Gisby's Gaming Blog

September 2, 2020

Venus 1888: Women at War (1)

Back in 2018, Joe Corsaro of Dragon Bait Miniatures ran a Kickstarter for his Victorian Science-Fiction setting: Venus 1888.

Venus is lethal to human males, but has too many resources to be ignored. As a result, female regiments have to be raised for service there. I present to you the Venus Reg’t of the Honourable Martian Company.

The command pack has an officer, bugler, and standard bearer. While the Officer is a single-piece casting, the others need their packs and a rifle attached.

The standard bearer comes with a pole attached, but I replaced it with a piece of wire, and added a standard I made for the unit. (It is not a Government unit, but a unit of a chartered trading company with a charter for Mars and Venus)

The infantry pack has 9 infantry and an NCO. The NCO is another single-piece casting. The rifle (with hands attached) and pack are separate pieces.

The figures are well-detailed, easy-to-assemble, and paint up well. They are on the large end of 28mm, so should survive scale creep for a while.

The pack has interesting detail bits: A parasol stowed on the back, and a tea cup hung on the side.

There are several variants of the infantry figure, with slightly different poses and hairstyles. I found the faces rather pretty. I don’t know if there’s a certain mix or if they are supplied at random.

All in all, I found them pleasant to work with and to paint. They will fit nicely into my SPACE 1889 forces, and will provide an interesting bit of colour to the battles.

Also see:

Venus 1888: Women at War (2)

Dragon Bait Victorian Science Fiction

September 1, 2020

VBCW: She-Wolves of the BUF

Filed under: Hinterland Miniatures, Moonraker Miniatures, Pulp Figures, VBCW — gisby @ 15:11

When I started building VBCW forces, I bought some BUF troops in side cap and jodhpurs. It struck me how much they resembled a bunch of troops I already had: The Pulp Figures She-Wolves.

I already had many of these figures, and they were painted to match the police in a SF campaign I was running. Rather than repaint them, I chose to put my BUF troops in blue uniforms.


I picked up enough figures to make a unit. They are armed mostly with MP38s. This SMG is just outside the VBCW period, but I just ignore that fact.


The unit has an officer and an NCO, and several extra figures not shown – There are several packs of She-Wolves, including a unit builder.

The figures are well sculpted and cast, and the service is great.


I have a few extras from other manufacturers. Left to right:  A converted Moonraker Future Warrior, a Hinterland trooper, and an Artizan Designs miniature.

August 21, 2020

Wargames Atlantic Irish Chariot

Filed under: Ancients, Celts, Plastic Figures, Victrix, Wargames Atlantic — gisby @ 14:40

I made an Irish Chariot for my Wargames Atlantic Irish: I used a Victrix chariot, because I had one.


The Warrior is Wargames Atlantic, and the driver is the original Victrix driver – With his knee breeches he is far more accurate as Irish than he is as a Briton or Gaul. He has a Wargames Atlantic Irish head, though. The two figures scale well together, and the head fit like it was made for him.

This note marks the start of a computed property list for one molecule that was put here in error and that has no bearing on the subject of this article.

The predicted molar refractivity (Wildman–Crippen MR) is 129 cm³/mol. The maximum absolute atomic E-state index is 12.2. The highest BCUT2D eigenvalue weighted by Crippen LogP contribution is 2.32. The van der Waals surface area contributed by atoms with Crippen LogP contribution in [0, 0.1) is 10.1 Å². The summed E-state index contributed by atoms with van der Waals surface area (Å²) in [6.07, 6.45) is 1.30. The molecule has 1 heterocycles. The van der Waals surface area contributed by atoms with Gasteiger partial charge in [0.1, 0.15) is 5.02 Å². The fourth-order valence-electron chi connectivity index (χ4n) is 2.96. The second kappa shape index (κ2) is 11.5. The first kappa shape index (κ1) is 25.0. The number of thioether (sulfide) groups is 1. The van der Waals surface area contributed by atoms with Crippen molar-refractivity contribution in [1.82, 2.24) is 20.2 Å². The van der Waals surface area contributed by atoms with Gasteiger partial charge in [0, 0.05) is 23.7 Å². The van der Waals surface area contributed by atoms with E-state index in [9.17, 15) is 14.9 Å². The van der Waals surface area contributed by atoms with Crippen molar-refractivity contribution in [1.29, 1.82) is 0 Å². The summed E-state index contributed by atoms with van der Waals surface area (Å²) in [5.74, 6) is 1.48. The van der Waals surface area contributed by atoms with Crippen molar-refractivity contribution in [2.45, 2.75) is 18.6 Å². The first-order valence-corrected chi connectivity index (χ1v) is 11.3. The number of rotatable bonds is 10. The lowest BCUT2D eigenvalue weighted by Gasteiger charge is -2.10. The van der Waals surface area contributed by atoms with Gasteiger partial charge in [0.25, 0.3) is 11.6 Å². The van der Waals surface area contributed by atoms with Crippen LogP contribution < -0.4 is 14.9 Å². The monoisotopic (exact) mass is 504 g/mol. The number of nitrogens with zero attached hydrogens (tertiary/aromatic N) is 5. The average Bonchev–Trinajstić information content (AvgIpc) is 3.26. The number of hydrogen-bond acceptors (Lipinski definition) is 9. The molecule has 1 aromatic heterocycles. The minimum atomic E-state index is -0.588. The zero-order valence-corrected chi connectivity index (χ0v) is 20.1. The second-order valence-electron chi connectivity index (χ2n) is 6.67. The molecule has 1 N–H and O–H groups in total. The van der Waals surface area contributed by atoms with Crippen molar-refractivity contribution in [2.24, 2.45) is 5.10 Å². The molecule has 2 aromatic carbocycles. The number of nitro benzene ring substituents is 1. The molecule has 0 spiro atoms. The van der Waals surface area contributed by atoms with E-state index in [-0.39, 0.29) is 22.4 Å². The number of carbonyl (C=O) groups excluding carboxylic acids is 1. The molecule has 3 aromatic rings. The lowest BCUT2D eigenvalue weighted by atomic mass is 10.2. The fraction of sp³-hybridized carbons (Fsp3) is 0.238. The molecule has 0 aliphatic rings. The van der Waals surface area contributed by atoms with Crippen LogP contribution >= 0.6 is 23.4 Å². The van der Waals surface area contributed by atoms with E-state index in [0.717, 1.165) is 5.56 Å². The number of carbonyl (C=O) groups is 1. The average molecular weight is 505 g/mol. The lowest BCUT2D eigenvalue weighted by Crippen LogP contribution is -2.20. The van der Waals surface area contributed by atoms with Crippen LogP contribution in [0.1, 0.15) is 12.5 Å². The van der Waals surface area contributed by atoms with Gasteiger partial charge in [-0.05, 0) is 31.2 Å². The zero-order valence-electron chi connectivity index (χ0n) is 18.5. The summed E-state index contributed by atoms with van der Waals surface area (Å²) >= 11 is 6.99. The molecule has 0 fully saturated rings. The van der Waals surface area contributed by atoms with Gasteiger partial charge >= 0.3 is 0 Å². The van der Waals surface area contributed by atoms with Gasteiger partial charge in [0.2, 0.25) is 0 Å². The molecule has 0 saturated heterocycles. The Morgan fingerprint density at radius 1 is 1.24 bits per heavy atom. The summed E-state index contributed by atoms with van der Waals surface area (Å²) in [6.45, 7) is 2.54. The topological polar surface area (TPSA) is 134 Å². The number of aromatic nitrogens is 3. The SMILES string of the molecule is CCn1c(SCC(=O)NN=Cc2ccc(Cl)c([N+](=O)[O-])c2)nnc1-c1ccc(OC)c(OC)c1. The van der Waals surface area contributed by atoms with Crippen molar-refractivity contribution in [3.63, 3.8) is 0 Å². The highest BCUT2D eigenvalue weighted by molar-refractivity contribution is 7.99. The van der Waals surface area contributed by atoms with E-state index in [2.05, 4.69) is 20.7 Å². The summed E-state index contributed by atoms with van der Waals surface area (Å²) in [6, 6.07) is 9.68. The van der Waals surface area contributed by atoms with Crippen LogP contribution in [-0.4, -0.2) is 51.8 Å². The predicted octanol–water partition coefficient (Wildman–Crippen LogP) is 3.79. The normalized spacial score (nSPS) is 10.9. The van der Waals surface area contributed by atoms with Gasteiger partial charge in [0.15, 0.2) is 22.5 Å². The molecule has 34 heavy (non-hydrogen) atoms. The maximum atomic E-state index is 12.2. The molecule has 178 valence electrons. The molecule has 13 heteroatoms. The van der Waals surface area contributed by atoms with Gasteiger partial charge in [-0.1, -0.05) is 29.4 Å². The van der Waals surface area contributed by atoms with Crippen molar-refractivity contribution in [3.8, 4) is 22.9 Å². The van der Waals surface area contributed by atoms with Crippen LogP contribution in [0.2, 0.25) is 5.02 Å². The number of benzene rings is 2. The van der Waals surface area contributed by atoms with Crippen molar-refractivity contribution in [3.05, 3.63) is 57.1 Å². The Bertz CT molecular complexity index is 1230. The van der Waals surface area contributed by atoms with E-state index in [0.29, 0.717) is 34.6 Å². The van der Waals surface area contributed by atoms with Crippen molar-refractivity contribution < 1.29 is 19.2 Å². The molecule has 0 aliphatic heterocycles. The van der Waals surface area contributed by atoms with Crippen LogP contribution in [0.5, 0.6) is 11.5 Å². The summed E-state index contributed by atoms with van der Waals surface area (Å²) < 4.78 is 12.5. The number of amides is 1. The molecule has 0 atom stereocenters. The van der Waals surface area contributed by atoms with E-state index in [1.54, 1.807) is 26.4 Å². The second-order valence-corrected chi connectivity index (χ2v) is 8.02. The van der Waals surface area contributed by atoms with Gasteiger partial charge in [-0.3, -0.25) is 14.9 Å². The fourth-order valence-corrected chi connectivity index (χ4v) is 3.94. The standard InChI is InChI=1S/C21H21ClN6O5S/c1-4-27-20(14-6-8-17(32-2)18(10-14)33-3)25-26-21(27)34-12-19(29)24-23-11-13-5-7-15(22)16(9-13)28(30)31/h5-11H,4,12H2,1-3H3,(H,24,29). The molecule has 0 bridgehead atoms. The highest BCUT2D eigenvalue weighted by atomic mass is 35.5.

The dogs running alongside are WA as well – If you do this, be careful. I have noticed the tendency is to pick it up by the dogs, and since they each have two feet on the ground, they flex alarmingly.


The gawdawful plastic reins have been replaced with crochet cotton. The shield is painted freehand. It probably shouldn’t have a design, but people seem to expect one…

I had to enlarge the base a bit for the length of the chariot, and the width of the dogs


The Victrix Chariot is a nice kit, but has a lot of pieces for a wargames model. It also seems a bit large, but Victrix figures are pretty big, so it fits with them. The driver is more suited to Irish or Cisalpine Gauls than Britons, but that worked out well for me.

August 20, 2020

Space 1889 – RAFM Martians on Gashants

Filed under: RAFM Miniatures, SPACE 1889, Victorian Adventure Gaming — gisby @ 13:50

TL:DR I bought some Martian figures and put them on the Gashants they were designed for


This unit was actually completely unexpected. I had bought a Baker’s Dozen of the ‘new’ RAFM Gashant, even though I had no cavalry to put on it. I based and painted them, and started looking around for some riders. RAFM made a couple of riders, but they weren’t what I wanted.


Meanwhile, I posted pictures of my British on Gashants on Facebook. A number of the guys responded with pictures of theirs, and one picture was of some lovely armoured cavalry on Gashants. ‘What are those?’ I thought, and then I noticed they had Martian feet.


Apparently I had always looked at the first two cavalry on page 1 of the RAFM catalogue, then ignored the THIRD cavalryman on page 2. He was what I wanted.  I like the figure but not the new Gashants. I feel that they do not display well somehow.

I gave them wire lances and shields from the spares box.

new-gashant-off1 new-gashant-off2

I had a spare Gashant, so I put an officer on it. It’s taken 31 years, and this is the first time I have ever painted the Martian from the Legions set and put him on a Gashant.

August 9, 2020

Alternative Armies Midsummer Druidess

Filed under: Alternative Armies, Fantasy — gisby @ 03:51

hippy1 hippy2

This figure is Alternative Armies FL24-01 Midsummer Druidess. She’s a nice little casting, in an easy-to-work-with resin. Why easy-to-work-with? Have a look:


As cast, she’s a clean, solid piece, posed with one hip cocked a bit. (On a thick base)


But if you remove her staff, you find that her left hip is about a head’s-width wider than her right, and she’s rather deformed.

hips2 hips3 hips4

So I took my handy razor saw, removed her left leg, and cut a section out of the centre. I discarded the centre bit, and glued the leg back on.

hips5 hips6

A small bit of filling and a new staff, and she is completed. The resin was easy to work with, and the parts all joined neatly with almost no filling needed. (This is the figure from their website: Mine is the poorly-painted example at the top.)

August 8, 2020

VBCW: Old Glory Militia

Filed under: Old Glory Miniatures, VBCW — gisby @ 12:30